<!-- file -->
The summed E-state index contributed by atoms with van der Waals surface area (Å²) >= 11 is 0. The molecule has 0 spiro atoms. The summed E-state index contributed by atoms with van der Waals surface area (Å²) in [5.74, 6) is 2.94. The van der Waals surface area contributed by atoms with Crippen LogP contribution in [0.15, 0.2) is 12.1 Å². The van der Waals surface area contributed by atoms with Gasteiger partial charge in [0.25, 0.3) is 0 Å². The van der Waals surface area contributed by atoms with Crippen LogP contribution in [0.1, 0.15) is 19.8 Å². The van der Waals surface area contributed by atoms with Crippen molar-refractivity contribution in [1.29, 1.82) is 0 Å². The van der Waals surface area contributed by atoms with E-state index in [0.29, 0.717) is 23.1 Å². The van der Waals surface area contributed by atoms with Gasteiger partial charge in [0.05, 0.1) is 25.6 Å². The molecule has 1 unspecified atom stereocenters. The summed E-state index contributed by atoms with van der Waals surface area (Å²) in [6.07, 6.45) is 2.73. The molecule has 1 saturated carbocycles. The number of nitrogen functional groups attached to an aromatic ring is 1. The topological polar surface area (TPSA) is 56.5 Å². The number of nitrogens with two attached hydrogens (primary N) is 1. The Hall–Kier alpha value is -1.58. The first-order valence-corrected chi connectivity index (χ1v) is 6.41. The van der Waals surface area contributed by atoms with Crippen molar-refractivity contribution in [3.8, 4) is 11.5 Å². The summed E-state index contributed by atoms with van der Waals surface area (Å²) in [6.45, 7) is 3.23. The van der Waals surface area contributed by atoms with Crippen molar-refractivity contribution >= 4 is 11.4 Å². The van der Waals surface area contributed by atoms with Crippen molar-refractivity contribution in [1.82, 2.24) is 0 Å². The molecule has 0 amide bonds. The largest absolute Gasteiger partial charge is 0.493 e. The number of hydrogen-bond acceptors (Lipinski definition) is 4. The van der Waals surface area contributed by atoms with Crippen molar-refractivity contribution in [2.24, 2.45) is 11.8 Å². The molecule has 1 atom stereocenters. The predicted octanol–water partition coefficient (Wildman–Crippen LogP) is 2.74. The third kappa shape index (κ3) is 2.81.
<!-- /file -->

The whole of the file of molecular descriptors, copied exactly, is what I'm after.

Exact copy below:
The summed E-state index contributed by atoms with van der Waals surface area (Å²) >= 11 is 0. The molecule has 0 spiro atoms. The summed E-state index contributed by atoms with van der Waals surface area (Å²) in [5.74, 6) is 2.94. The van der Waals surface area contributed by atoms with Crippen LogP contribution in [0.15, 0.2) is 12.1 Å². The van der Waals surface area contributed by atoms with Gasteiger partial charge in [0.25, 0.3) is 0 Å². The van der Waals surface area contributed by atoms with Crippen LogP contribution in [0.1, 0.15) is 19.8 Å². The van der Waals surface area contributed by atoms with Crippen molar-refractivity contribution in [1.29, 1.82) is 0 Å². The van der Waals surface area contributed by atoms with E-state index in [0.29, 0.717) is 23.1 Å². The van der Waals surface area contributed by atoms with Gasteiger partial charge in [0.05, 0.1) is 25.6 Å². The molecule has 1 unspecified atom stereocenters. The summed E-state index contributed by atoms with van der Waals surface area (Å²) in [6.07, 6.45) is 2.73. The molecule has 1 saturated carbocycles. The number of nitrogen functional groups attached to an aromatic ring is 1. The topological polar surface area (TPSA) is 56.5 Å². The number of nitrogens with two attached hydrogens (primary N) is 1. The Hall–Kier alpha value is -1.58. The first-order valence-corrected chi connectivity index (χ1v) is 6.41. The van der Waals surface area contributed by atoms with Crippen molar-refractivity contribution in [3.8, 4) is 11.5 Å². The summed E-state index contributed by atoms with van der Waals surface area (Å²) in [6.45, 7) is 3.23. The van der Waals surface area contributed by atoms with Crippen molar-refractivity contribution >= 4 is 11.4 Å². The van der Waals surface area contributed by atoms with Crippen molar-refractivity contribution in [1.82, 2.24) is 0 Å². The molecule has 0 amide bonds. The largest absolute Gasteiger partial charge is 0.493 e. The number of hydrogen-bond acceptors (Lipinski definition) is 4. The van der Waals surface area contributed by atoms with Crippen molar-refractivity contribution in [2.24, 2.45) is 11.8 Å². The molecule has 1 atom stereocenters. The predicted octanol–water partition coefficient (Wildman–Crippen LogP) is 2.74. The third kappa shape index (κ3) is 2.81.